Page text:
Though they’re both east coast cities with thriving art and music scenes (and the dense hipster populations that accompany them), Brooklyn and Montreal rarely find themselves associated. But no more, because there’s a contemporary art event, straightforwardly titled Montréal/Brooklyn, which seeks to highlight the cities’ artistic differences and similarities through a series of hybrid exhibitions. Having offered gallery tours every Saturday for the duration of the event, the tour on November 17 spanned two galleries: Articule on Fairmount West and Centre Clarke on de Gaspé. Marjolaine Bourdoa and Jean-Philippe Luckhurst-Cartier guided the tour (the latter of whom was immensely helpful in interpreting a francophone tour for an anglophone reporter).
The diverse works displayed in Articule’s Territorial Re-Marks exhibition are linked in spirit, but not much else. It’s billed as an exploration of control over territory, and each artist takes this in a wildly different direction. In one corner, a double-headed wooden oar leans against the wall, entirely normal except for the colourful fibre construct that swathes its middle, making it look rather like a meat kebab – Montreal-based Jérôme Havre’s examination of colonialism and hierarchy, through the use of luxury to make a functional item non-functional. Emily Roz, a Brooklyn-based artist, paints the flora of the American south alongside the fauna of Africa – linking the human psyche to the more brutal end of the animal kingdom. There’s a partially flayed zebra against a backdrop of delicate, pale pink flowers. There are cackling hyenas, roaring gorillas, and dismembered antelope alongside elegant black branches. In Patricia Smith’s Plot Plans for an Ideal City, another Brooklyn artist explores the obsession of human beings by mapping and cataloguing everything they come across, even their own subconscious. She creates gorgeously wrought old-fashioned maps of things that don’t exist: imagined coliseums and cities in some cases, abstract ideas in others. Most are adorned with faux-official stamps to complete the effect.
Perhaps most interesting is Where we touched: A drawing of places to meet authors, a “literary landscape drawing” by Michelle Lacombe of Montreal. Lacombe represents the act of reading by reproducing the lines she used to highlight key passages in a book on a gallery wall at about eye level, laid end to end. Lacombe is known for her frequent use of her own body as a medium, as well as her interest in visually representing action for the benefit of future viewers – her past work has included a performance piece in which she spat blue ink onto the walls of a gallery. Unfortunately, because it’s presented without a title card, it’s a bit hard for the layperson to tell if they’re looking at a work of art or a crack in the wall, if there isn’t anyone around to explain. The background, as explained by Bourdoa and Luckhurst-Cartier, is admittedly intriguing, but doesn’t make for the most inviting display. The art world’s reputation for snobbery is widespread and well-known, and works like this (however interesting) aren’t doing much to introduce elements of populism to the proceedings.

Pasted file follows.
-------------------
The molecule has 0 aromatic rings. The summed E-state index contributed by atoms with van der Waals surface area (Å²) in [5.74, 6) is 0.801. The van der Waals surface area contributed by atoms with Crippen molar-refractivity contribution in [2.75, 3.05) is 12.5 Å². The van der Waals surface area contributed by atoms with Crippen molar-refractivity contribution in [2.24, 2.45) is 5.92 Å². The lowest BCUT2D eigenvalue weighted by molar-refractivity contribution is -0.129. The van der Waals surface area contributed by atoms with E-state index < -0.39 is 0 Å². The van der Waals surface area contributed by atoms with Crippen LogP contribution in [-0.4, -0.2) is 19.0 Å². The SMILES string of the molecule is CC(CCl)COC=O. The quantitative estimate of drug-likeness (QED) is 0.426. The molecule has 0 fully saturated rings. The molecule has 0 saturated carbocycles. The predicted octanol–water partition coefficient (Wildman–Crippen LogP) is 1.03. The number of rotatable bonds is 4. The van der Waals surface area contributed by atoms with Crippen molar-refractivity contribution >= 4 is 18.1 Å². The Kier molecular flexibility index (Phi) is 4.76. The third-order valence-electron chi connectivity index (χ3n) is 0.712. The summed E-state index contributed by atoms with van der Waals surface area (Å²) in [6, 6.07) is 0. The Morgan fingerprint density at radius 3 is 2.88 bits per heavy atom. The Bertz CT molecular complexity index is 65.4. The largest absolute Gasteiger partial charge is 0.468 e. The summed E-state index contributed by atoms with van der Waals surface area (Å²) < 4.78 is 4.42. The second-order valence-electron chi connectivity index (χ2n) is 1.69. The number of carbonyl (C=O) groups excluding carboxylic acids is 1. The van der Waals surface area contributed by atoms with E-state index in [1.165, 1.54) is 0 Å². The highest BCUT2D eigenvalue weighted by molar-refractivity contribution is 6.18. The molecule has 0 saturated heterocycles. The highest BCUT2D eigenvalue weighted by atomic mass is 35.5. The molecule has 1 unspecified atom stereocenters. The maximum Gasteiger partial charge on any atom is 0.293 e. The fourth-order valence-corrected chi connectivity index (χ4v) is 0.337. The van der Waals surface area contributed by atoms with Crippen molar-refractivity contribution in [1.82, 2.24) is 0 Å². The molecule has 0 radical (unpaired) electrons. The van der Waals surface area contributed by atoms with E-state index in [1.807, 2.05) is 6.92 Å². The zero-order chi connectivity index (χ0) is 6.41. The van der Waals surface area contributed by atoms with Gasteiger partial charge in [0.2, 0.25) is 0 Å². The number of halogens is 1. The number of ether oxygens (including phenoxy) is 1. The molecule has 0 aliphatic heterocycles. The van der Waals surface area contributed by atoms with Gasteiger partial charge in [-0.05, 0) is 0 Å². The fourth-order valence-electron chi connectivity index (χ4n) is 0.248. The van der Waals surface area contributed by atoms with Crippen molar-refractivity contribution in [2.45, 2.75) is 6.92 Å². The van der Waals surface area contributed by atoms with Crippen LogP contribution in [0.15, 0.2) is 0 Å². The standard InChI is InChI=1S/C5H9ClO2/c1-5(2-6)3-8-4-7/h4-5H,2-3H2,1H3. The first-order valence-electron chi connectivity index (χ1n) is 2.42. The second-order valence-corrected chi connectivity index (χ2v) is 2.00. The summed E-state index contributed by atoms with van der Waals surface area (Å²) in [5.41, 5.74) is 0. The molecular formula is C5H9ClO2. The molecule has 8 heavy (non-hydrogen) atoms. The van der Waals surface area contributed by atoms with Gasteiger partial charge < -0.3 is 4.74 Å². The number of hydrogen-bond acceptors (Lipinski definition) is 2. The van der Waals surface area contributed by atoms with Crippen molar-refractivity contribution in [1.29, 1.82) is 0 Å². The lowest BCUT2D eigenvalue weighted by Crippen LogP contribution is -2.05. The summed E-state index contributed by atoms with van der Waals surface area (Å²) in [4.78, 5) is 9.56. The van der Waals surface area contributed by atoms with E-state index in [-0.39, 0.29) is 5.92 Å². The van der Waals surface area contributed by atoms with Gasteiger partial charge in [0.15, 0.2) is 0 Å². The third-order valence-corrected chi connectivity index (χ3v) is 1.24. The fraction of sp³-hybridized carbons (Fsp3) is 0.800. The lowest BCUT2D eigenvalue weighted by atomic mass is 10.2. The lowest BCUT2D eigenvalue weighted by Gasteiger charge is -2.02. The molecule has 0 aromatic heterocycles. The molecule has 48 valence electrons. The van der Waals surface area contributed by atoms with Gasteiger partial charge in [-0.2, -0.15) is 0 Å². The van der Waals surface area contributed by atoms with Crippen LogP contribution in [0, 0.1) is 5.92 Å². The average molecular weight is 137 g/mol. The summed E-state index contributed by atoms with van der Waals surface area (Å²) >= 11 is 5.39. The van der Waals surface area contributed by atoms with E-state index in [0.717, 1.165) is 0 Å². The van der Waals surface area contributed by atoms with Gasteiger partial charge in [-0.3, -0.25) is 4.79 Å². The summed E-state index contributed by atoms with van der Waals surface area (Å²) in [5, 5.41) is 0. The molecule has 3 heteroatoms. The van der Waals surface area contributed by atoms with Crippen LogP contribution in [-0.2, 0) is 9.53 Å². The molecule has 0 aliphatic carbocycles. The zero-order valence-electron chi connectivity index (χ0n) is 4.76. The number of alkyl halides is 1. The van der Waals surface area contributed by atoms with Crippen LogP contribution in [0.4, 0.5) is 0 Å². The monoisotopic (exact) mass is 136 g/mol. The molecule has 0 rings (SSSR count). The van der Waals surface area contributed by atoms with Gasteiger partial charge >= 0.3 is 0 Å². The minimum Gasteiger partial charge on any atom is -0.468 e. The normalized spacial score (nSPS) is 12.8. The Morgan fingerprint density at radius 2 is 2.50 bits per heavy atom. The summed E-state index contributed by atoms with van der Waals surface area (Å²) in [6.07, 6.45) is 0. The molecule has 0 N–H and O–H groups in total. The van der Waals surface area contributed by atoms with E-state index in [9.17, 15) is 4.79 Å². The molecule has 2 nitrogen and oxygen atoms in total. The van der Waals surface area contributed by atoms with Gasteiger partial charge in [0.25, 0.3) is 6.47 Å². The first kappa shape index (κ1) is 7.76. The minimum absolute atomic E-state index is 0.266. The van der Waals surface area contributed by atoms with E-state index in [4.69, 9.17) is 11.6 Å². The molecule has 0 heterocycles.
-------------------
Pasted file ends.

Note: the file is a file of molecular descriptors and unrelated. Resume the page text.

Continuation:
The spirit of collaboration is a bit more evident when the tour moves over to Centre Clarke, which houses two pairs of complementary works. The first of these belongs to Montreal-based Julie Favreau and Patrick Martinez of Brooklyn. Martinez’s work serves as something of a threshold, tunnels constructed from a latticework of clear drinking straws held together with LYNX, a connective device of the artist’s own devising – remarkable little things that can be clipped together to look like a child’s jacks – befitting Martinez’s background in design.
“He thinks about the perception of the visitor and how he can control it,” says Luckhurst-Cartier, comparing it to a maze in both physical and visual respects. It acts as both a physical boundary and a mental decontamination chamber, dividing Favreau’s video-based piece from the outer world. Both works were based on Mikhail Bulgakov’s 1925 science fiction novella The Fatal Eggs, in which commercial exploitation of a new cell production technique leads to Moscow’s accidental invasion by mutant snakes, ostriches, and frogs. Favreau’s work echoes this more explicitly, the images on her video possessing a scientific, antiseptic quality. Projected on a screen atop a white construction of rigid grids and more organically curving clay tubes, each of the images is one part abstraction, one part actor bearing either a pained or an enigmatic expression: a man with a tangled constellation of pick-up sticks hanging above him like a mobile; a woman in a lab coat carefully examining rocks that are housed in translucent shelves at the centre of a black void.
Steven Brower and Mathieu Beauséjour have a similar arrangement at the back of the gallery. Brower, founder and sole employee of the Brower Propulsion Laboratory (BPL), has created an industrial-looking hatch for a circular porthole (called, appropriately enough, HATCH) that leads to the room housing Beauséjour’s video piece. The work is gloriously titled Don’t worry Darling, There will be more Riots in the Spring, in which a besuited middle aged man with a ball taped into his mouth struggles to convey something extremely urgent and completely incomprehensible. (According to Luckhurst-Cartier, the actor wasn’t given a script, just told to improvise his last words before death). It’s projected in a darkened room, the soundtrack pummeling waves of white noise, intensity and volume oscillating to its own unsettling rhythm. The whole effect strikes a balance between science-fictional dystopia and close-to-home politics – guess which city the title is referencing? In terms of blunt emotional impact, nothing else on the tour can match this duo of works.